Guest Blog: 45 Years of Richard Thompson

SIMON SWEETMAN
Last updated 09:23 07/11/2013

This week the inmates are running the asylum. You'll remember I asked you all to Right This Blog! So thanks go to Nathan for today's post:Richard Thompson: then

It's not easy being a Richard Thompson fan. My wife doesn't get it, very few people get it. It's taken me three years to fully get it. Richard Thompson is not just a great guitar player; he is one of the greatest. How many of the great guitar players have never used a blues or rock cliché in their playing? Only one. How many songwriters take inspiration from the last 1000 years of music rather than just the last sixty or seventy? Only one.

It is no easy thing to convey to people that there is a musician that nobody has really heard of that is genuinely on a level with the greats, not just consistent but essential and deeply varied. People tend not to believe you when you tell them that about five of the greatest albums of all time they have never even heard.*

I am writing this because you need to hear Richard Thompson. You don't read guest entries on music blogs unless you are a music fan. I want to provide you with an 'in.' Often with new music that's what you need, a song that you connect with that helps you get what a musician is about. It becomes even more essential to have an 'in' with someone who has been playing for 45 years. Knowing where to start is half the battle. 

So to the problem at hand, at what point in a 45 year career of brilliant music should you try to aceess first. Below is a selection of songs that I hope will help convert you. Simon has previously talked about how he's come to Richard Thompson through his recent output and the roll he has been on for the last 10 years, but it goes so much deeper than that. Before you right me off as a nutter or an obsessive fan-boy, take a listen.

1969: Matty Groves. First up from the acknowledged "greatest album" of English folk Liege and Lief. It'll make you want to grab the nearest Mumford and Sons fan and smack him round the head with it.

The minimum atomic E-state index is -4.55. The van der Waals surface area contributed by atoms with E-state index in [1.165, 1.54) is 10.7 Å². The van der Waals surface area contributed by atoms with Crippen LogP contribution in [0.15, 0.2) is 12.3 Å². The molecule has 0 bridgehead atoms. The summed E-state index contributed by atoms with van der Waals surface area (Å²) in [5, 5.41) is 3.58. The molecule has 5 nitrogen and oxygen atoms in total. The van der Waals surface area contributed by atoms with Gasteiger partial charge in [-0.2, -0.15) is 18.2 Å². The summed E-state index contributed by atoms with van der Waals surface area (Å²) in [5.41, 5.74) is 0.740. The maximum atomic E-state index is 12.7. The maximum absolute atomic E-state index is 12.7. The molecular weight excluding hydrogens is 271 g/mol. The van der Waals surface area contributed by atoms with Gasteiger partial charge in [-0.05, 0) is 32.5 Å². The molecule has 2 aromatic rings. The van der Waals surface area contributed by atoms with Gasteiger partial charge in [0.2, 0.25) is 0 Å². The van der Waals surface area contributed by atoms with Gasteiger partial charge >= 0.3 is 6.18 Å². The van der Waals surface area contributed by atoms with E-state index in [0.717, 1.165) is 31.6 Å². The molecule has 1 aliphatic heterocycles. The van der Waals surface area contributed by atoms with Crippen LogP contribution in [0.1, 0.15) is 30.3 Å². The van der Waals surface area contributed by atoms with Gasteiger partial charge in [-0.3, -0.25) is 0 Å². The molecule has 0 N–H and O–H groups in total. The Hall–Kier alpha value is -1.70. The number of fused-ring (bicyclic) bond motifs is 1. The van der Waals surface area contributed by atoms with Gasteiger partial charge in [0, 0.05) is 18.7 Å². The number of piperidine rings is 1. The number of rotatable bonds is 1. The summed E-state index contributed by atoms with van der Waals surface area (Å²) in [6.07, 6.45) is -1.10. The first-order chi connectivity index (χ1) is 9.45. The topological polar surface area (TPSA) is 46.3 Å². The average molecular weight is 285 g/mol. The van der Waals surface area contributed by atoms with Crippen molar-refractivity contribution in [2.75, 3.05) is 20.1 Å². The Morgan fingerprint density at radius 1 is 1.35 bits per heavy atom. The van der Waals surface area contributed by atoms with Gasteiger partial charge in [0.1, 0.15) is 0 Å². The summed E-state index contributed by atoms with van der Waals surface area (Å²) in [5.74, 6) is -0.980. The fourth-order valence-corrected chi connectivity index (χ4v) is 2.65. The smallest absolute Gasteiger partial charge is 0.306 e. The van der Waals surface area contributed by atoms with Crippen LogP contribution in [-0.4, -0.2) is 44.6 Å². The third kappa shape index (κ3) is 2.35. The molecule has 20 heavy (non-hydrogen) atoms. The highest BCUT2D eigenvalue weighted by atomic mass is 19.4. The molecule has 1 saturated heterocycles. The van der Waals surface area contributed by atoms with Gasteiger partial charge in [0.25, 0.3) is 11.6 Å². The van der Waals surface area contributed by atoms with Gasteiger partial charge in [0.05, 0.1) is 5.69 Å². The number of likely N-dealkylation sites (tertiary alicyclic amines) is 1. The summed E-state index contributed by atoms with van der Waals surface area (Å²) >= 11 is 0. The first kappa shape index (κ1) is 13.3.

1972: Roll Over Vaughan Williams.  One of the great guitar solos. If you want to know what all the fuss is about with Richard Thompson's guitar playing, take a listen.

1974: When I Get To The Border. This song was where it began for me. From his greatest album I Want to See the Bright Lights Tonight, it's the whole package of great playing and songwriting.

1981: New-Fangled Flogging Reel. In case you need further convincing of guitar prowess, here is a super fast workout from his instrumental album Strict Tempo.

1982: Back Street Slide. One of the standouts from the greatest album of the 80s. Richard Thompson at his absolute best. If you don't like this, you don't like music.

1988: Can't Win. An example of masterful lyrics and playing combining.  A staple of his legendary live shows.

1993: 1952 Vincent Black Lightning.  The song that has probably converted the most people to Richard Thompson. Hard to think of a single example of acoustic guitar playing this good.

1996: Sam Jones. Seriously, who doesn't enjoy a song about the trade in human bones.

1997: Big Chimney. From the masterful concept album Industry. You'll be singing "We're making pig iron" for weeks.Richard Thompson: now

2003: Outside of the Inside. A song about how the Taliban view the west. Great stuff.

2005: Miss Patsy. Another example of RT's magnificent lyrics. You know it's time to leave when they start handing out the cyanide pills.

2010: Here Comes Geordie.  Do you hate Sting? So does Richard Thompson. "Geordie, are you from Jamaic'ee?"

2013: Sally B. One of his recent cuts from Electric, Richard Thompson's first ever top 40 album in America. It's nice that after 45 years, he's finally charting and things are heading in the right direction.  It will be interesting to see if Electric is still a contender for Simon's album of the year. For me there's been nothing to touch it.

* If you're wondering what the five albums are: I Want to See the Bright Lights Tonight, Liege and Lief, Shoot Out the Lights, Dream Attic, Henry the Human Fly.

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